Many families have knowledge or traditions that there are Native Americans in the family tree. You can use genealogical research techniques to prove or disprove these traditions. The sources in this guide refer only to those indigenous peoples living within the borders of the United States as it currently exists. The Library of Congress also has materials about or by indigenous peoples of Canada, Mexico, Mesoamerica, South America, and the Caribbean.
Genealogical best practices recommend that you start with yourself, then build your family tree relationship by relationship and event by event, until you find reliable documents that identify an ancestor as Native American. In addition to the usual genealogical records, there are certain specialized documents to help you trace your Native American family members. You may also find histories and archival items related to the culture and language of your ancestors. All of these will help you understand your family.
You can also consider the benefits and limitations of current DNA research. There are three types of DNA tests presently available to the public: autosomal, mitochondrial, and y-DNA. Each is used to examine different parts of the family tree. It is important to understand each type of test, so that you can apply the science most effectively to your research question. Learn more by exploring the resources at Genetic Genealogy: DNA and Family History - Research Guides at Library of Congress (loc.gov).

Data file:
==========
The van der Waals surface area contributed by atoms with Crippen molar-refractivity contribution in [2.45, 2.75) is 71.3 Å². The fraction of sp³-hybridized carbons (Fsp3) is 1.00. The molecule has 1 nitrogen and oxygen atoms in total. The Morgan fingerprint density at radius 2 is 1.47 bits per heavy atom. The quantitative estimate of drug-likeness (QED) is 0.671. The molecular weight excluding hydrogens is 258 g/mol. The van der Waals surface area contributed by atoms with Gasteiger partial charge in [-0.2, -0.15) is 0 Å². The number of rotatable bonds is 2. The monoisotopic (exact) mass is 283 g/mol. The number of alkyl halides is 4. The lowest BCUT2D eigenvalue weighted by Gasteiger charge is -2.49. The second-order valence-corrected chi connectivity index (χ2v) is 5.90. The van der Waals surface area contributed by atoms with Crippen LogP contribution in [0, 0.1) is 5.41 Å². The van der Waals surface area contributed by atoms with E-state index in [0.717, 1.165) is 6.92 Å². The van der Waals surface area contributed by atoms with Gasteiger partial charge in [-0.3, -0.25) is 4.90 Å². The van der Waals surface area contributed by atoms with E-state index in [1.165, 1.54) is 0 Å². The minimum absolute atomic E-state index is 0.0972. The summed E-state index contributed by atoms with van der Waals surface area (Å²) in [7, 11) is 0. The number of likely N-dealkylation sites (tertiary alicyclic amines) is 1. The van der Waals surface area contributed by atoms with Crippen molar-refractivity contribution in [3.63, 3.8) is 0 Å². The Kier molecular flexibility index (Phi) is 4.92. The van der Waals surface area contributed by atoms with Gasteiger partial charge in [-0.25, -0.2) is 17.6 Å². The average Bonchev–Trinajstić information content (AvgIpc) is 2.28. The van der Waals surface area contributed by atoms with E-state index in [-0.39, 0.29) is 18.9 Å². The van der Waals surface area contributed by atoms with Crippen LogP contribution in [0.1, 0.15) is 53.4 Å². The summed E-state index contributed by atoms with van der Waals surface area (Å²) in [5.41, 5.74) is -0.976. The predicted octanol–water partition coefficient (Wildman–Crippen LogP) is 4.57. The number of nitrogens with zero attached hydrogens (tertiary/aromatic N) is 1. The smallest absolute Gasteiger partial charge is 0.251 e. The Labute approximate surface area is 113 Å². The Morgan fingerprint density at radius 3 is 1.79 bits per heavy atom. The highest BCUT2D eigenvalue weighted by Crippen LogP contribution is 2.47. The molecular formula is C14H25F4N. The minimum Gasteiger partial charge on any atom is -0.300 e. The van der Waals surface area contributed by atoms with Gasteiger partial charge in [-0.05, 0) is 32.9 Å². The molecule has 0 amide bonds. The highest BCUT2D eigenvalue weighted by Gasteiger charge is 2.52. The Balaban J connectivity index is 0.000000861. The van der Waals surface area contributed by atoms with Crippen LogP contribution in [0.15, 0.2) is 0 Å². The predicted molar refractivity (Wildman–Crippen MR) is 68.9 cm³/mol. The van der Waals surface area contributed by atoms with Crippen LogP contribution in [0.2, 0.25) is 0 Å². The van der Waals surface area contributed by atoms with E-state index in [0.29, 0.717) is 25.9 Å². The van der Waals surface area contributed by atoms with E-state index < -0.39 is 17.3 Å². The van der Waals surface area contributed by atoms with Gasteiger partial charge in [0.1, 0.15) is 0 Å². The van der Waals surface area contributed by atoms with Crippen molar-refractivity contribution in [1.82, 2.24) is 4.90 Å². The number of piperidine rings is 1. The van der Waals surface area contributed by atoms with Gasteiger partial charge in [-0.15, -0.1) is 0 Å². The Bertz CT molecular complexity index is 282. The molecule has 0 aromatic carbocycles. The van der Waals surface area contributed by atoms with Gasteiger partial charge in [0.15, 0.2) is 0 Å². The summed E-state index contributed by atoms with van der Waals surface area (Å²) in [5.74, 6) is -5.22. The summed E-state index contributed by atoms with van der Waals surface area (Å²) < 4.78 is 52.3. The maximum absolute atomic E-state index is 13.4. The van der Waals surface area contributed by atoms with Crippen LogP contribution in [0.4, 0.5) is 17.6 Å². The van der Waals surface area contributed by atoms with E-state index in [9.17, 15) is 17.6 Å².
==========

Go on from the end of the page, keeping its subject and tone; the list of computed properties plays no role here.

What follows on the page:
Please note that tribal membership is entirely a decision of the tribe itself and not of the U.S. Government.
The Library of Congress has one of the world's premier collections of U.S. and foreign genealogical and local historical publications, numbering more than 50,000 compiled family histories and over 100,000 U.S. local histories. The Library's genealogy collection began as early as 1815 with the purchase of Thomas Jefferson's library.